Hande Toycan, who is Turkish-Cypriot, and Flora Hadjigeorgiou, a Greek-Cypriot, are among the many women who partner with the UN on the Mediterranean island to strengthen engagement, equality and stability.
A shared bond
Ms. Toycan was born and raised in the northern city of Famagusta, and still lives there. She is a member of the Famagusta Cultural Association and studied Greek language and literature in Ankara, the cultural capital of Turkey.
Ms. Hadjigeorgiou, a retired teacher who fills her time with hobbies and other activities, is part of the Klotho Women’s Initiative.
Though coming from different communities, both women have a passion for weaving. However, neither was aware of their shared bond.
“In the beginning, our friends Mustafa and Maria who work at UNFICYP told us about the project, funded by the Dutch Embassy, and told us to apply,” said Ms. Toycan.
Bringing communities closer
UNFICYP, officially the UN Peacekeeping Force in Cyprus, has been in the country since 1964.
Listen to our interview with Special Representative Elizabeth Spehar, who heads the UN mission:
“Blue helmets” from the mission police and monitor a buffer zone between the Republic of Cyprus and the so-called Turkish Republic of Northern Cyprus.
UNFICYP also facilitates projects to bring the two sides closer together.
“They put us in contact with the ladies from Famagusta, and so a bi-communal project began,” Ms. Hadjigeorgiou recalled.
Through a centuries-old tradition, the women began to weave a new relationship.
“Weaving is part of our past,” Ms. Hoycan explained. “This connection and collaboration between the two associations…is a very positive example of the intercommunal cooperation between the two communities, because it is not always easy for many people to get together and do things.”
A new experience
Through collaborating on different weaving projects, the women exchanged knowledge, opinions and ideas. The experience marked a first for Ms. Hadjigeorgiou.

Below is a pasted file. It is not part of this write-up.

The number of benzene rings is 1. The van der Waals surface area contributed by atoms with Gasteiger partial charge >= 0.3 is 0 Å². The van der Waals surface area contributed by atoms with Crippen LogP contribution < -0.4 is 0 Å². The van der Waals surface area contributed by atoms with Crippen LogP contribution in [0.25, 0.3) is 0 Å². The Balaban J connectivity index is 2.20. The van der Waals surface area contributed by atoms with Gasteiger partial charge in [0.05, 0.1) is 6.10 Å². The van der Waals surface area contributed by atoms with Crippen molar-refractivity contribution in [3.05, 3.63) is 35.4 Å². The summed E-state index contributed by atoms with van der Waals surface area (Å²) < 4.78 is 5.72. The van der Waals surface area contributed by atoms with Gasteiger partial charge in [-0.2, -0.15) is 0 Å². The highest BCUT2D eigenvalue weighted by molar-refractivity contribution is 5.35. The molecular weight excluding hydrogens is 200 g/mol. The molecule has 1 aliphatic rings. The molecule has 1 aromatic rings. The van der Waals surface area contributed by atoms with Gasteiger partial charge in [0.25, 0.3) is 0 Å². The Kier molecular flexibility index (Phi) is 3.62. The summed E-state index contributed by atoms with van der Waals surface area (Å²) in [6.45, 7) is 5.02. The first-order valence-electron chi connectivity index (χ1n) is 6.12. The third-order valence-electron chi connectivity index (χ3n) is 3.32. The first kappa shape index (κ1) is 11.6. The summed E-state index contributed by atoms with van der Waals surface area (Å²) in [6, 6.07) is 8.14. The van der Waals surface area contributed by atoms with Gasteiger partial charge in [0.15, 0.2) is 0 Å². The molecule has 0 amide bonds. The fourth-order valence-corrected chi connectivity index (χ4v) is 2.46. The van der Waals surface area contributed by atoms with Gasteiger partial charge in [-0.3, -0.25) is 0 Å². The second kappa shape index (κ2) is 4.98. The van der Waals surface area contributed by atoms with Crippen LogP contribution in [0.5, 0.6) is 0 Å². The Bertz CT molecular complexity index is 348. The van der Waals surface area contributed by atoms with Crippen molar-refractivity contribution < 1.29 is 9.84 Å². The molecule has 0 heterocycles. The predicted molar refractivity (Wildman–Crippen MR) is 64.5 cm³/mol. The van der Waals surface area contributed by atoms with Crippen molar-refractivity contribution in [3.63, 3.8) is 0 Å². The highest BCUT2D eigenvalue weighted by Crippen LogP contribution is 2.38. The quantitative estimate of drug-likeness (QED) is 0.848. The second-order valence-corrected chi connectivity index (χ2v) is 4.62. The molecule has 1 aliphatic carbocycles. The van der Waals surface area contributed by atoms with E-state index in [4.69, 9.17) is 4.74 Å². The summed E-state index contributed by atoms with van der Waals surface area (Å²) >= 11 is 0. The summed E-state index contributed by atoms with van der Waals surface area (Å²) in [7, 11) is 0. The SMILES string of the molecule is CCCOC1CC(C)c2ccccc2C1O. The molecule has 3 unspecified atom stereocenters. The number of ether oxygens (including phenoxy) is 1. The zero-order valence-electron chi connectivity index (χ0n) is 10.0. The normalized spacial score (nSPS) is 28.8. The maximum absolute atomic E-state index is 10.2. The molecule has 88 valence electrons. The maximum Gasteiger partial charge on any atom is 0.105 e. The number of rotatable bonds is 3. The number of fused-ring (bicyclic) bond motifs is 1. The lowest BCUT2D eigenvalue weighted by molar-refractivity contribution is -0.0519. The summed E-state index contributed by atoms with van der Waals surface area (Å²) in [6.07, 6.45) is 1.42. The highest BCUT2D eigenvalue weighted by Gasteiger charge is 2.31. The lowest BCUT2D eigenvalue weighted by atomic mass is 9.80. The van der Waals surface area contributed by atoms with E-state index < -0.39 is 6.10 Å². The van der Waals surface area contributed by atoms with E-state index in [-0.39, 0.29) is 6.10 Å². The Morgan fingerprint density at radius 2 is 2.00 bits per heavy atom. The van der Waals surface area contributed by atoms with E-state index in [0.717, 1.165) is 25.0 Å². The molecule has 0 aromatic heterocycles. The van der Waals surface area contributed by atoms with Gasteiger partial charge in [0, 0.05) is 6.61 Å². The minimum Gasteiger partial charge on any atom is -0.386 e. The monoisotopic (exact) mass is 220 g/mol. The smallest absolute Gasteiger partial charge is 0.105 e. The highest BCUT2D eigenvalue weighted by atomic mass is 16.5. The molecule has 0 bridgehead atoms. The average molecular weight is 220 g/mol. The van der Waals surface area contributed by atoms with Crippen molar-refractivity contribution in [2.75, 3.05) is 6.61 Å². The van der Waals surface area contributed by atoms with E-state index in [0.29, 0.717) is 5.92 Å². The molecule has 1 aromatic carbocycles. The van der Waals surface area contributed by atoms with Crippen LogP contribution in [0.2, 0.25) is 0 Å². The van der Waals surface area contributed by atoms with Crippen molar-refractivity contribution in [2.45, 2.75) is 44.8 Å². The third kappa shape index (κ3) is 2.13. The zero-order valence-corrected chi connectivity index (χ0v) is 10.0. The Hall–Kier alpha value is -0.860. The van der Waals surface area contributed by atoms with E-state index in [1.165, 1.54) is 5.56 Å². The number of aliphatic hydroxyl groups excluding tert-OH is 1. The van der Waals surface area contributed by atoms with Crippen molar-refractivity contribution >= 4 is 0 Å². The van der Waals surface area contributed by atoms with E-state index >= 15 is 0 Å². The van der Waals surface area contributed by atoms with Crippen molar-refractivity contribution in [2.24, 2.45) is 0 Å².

“Until this, I had no contact with the Turkish-Cypriots at all. The first time I came into contact with a Turkish-Cypriot, was with the Klotho project,” she said.
“It helped a lot in reconciliation because on this side, we had no contact with Turkish Cypriots.”
Weaving also provided grounds for friendship, and Ms. Toycan’s knowledge of Greek proved especially handy.
“For the last three years, I am working as a Greek teacher. I assist them especially in the communication part, the communication in Turkish and Greek,” she said.
Forced to separate
Unfortunately, the COVID-19 pandemic has raised new challenges. The women were forced to be apart, just as they were beginning to feel comfortable with each other.
“Our connection in the Klotho Women’s Initiative was always face-to-face meetings, but our communication didn’t stop completely,” said Ms. Toycan. “We ask about each other and what we are doing. Our work continues, but of course not like in the past.”
Nothing divides us
Even though everything stopped due to the pandemic, both women plan to continue weaving across the divided island.
“This is a very good example of collaboration,” said Ms. Hadjigeorgiou. “It proves that the two sides can co-exist. We have so many common interests. There is nothing to divide the ladies from Famagusta and us.”
Although they initially felt like strangers, “through this bi-communal collaboration we got to know that we are the same,” said Ms, Toycan, adding “it is nice to know this.”
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